Monday, May 14, 2012

This one took me awhile, but I finally finished "The Canning Clan: A Pageant of Pioneering Americans" (1938) by Earl Chapin May. I couldn't find any reviews online, so I guess I need to write a really good one. This book was a lot of fun for me, and I learned a lot. I've never done any canning myself, but I certainly do eat my share of food. And I can always count on it keeping in my cabinet because of the work done by those who came before me. We take it for granted now, of course. In 1938 when this book was written, it was still a relatively new thing to be able to count on canned food. Before folks learned about bacteria, vacuum seals and mechanical manufacture of cans, making canning work was very hit-or-miss. The book goes into the history of canning some specific foods, the families involved, the copyright and patent battles...just lots of fun details.

Toward the end of the book, there is a short section all by itself. I'm gonna let you read it:

One question commonly asked concerning canned foods is whether or not the contents of the can should be removed to another container immediately after opening. This question has its origin in the belief that if food is allowed to remain in the can after opening, it will absorb an injurious substance from the can and thus become hazardous to the health of the consumer. For this belief there is not the slightest foundation of fact. Why it should persist in the light of present-day knowledge is a mystery. With certain foods, it is desirable from the standpoint of quality to remove the food from the can. Such foods, usually those of an acidic nature, may act slowly on the can after air is admitted, and small amounts of tin and iron may be absorbed...[which] may impart a slight taste to the food. (page 454)
I found this to be highly amusing because I was always taught to get the food out of the can. I'm not sure that I can break the habit, but surely after all these years with no known incidents of "can poisoning", we can let that myth go! The author also wrote some other history books, but this is all I could find about him:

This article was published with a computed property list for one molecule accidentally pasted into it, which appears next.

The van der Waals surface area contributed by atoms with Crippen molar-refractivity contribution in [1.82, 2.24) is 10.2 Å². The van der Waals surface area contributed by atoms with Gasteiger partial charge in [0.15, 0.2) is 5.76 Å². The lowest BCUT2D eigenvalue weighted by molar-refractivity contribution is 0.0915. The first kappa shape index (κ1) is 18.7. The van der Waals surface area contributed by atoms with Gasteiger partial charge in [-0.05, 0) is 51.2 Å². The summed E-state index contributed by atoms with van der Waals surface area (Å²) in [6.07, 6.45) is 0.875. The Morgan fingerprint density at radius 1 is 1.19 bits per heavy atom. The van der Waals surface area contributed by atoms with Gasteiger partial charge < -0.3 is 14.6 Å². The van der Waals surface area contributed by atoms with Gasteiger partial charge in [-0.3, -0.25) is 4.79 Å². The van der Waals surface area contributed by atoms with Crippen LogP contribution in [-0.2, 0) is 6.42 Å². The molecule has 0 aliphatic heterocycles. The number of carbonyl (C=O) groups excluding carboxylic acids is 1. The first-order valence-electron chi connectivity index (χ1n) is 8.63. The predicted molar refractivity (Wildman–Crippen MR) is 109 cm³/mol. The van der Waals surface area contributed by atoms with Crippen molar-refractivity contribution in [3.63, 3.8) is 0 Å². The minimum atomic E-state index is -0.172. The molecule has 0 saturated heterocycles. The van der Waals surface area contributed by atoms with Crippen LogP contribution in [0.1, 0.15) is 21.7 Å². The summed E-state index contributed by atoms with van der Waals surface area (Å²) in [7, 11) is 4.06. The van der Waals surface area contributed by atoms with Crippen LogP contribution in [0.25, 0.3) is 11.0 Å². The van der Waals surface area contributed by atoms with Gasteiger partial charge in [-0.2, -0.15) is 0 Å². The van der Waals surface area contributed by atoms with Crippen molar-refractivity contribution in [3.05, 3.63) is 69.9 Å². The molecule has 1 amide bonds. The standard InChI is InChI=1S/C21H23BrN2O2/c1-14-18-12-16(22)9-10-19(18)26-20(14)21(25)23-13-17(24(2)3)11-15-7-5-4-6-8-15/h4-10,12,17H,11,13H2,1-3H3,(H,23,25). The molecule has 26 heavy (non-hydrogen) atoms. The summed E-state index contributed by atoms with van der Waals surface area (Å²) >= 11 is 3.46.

Earl Chapin May 87 Dies
Earl Chapin May 87, Rochelle, IL, well-known author and one-time director of the University of Wisconsin band, died Friday (Nov. 11, 1960), in a hospital after a short illness. Mr May was known for his books on industry and was a former press agent for the Ringling Brothers circus. He wrote 12 books including "Rome to Ringling: a history of circuses" and hundreds of magazine articles. After graduating from high school, he spent a year traveling with a circus, watering elephants and posting bills. He then enrolled at the university and was conductor of the band in 1894-95 and 1896-1997. In 1953, Mr. May returned to Madison to conduct numbers in a band reunion concert. Mr May is survived by his wife Stella Burke May. The couple returned to his home in Rochelle in 1958 after living in New York, Europe, and South America for 30 years. Funeral services will be held Monday afternoon in Rochelle.
Source: Wisconsin State Journal 11/13/1960
Anyhow, I would certainly recommend this book. I found it in our files at the office, but I'm not sure what it was doing there. Perhaps they needed it for environmental research? I could ask someone, but I won't.

1 comment:

Janette said...

Fasinating! Go on and ask; I'd really like to know (where the book came from).